I wouldn’t ordinarily venture to dispute Sydney Cardinal, George Pell (that’s the Catholic dignatory, not a pitcher for a minor-league baseball team), but it can’t be a good sign of the quality of the Cardinal’s thinking that he’s quoted approvingly by Andrew Bolt.
Shorter Pell: people I like to read say that climate change isn’t happening. I’m sure they’re right.
There are a number of fundamental errors in the piece which have been addressed over and over again by others who are actually qualified in a way that I, along with the good Cardinal, am not. (The medieval warm period wasn’t warmer. Warming didn’t stop in 1998.) But I was saddened by this childish attempt to use basic confusion about definitions as what is, apparently, meant to be a devastating attack on the scientists who understand climate change.
Originally we were warned about the “greenhouse effect”; then it was “global warming”, followed in turn by “climate change”. Now we talk about reducing the “carbon footprint”.
Um. No. These are not four separate “scares” dreamed up by global warming fanatics, each one supplanting the preceding when it had failed to generate sufficient panic. These are definitions of inter-related aspects of a physical reality.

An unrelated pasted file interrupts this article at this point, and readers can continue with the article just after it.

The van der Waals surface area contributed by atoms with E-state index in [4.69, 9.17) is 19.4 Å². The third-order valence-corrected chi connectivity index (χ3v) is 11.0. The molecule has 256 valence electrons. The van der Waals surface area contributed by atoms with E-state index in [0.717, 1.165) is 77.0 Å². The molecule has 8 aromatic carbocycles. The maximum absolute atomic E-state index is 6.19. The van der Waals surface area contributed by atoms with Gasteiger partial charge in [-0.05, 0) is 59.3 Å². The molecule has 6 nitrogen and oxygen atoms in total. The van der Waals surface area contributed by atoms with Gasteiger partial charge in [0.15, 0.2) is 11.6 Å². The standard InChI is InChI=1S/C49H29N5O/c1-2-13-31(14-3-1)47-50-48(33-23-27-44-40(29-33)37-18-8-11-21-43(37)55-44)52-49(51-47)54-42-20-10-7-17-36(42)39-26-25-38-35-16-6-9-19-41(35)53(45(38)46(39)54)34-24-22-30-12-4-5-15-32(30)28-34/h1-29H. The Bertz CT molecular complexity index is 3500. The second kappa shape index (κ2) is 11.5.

The greenhouse effect is a term that metaphorically denotes how greenhouse gases in our atmosphere keep the Earth at a fairly constant, and life-friendly, temperature.
Global warming is what happens when additional (human-caused) greenhouse gases in the atmosphere shift the Earth’s energy balance, leading to increased surface temperatures.
And when the average global temperature increases, we don’t only get warmer weather. There are multiple impacts on the climate system, including sea level rise, and changes to precipitation patterns. Climate change seems like a good term to describe that.
And as for reducing our carbon footprint. Since carbon dioxide is a potent greenhouse gas and we’re releasing gigatonnes of the stuff right now, that sounds like good advice.
And does the Pope know what his Cardinal is up to? Caring for people and the planet, according to Benedict XVI, requires us to be concerned about climate change:
Care of water resources and attention to climate change are matters of grave importance for the entire human family. Encouraged by the growing recognition of the need to preserve the environment, I invite all of you to join me in praying and working for greater respect for the wonders of God’s creation!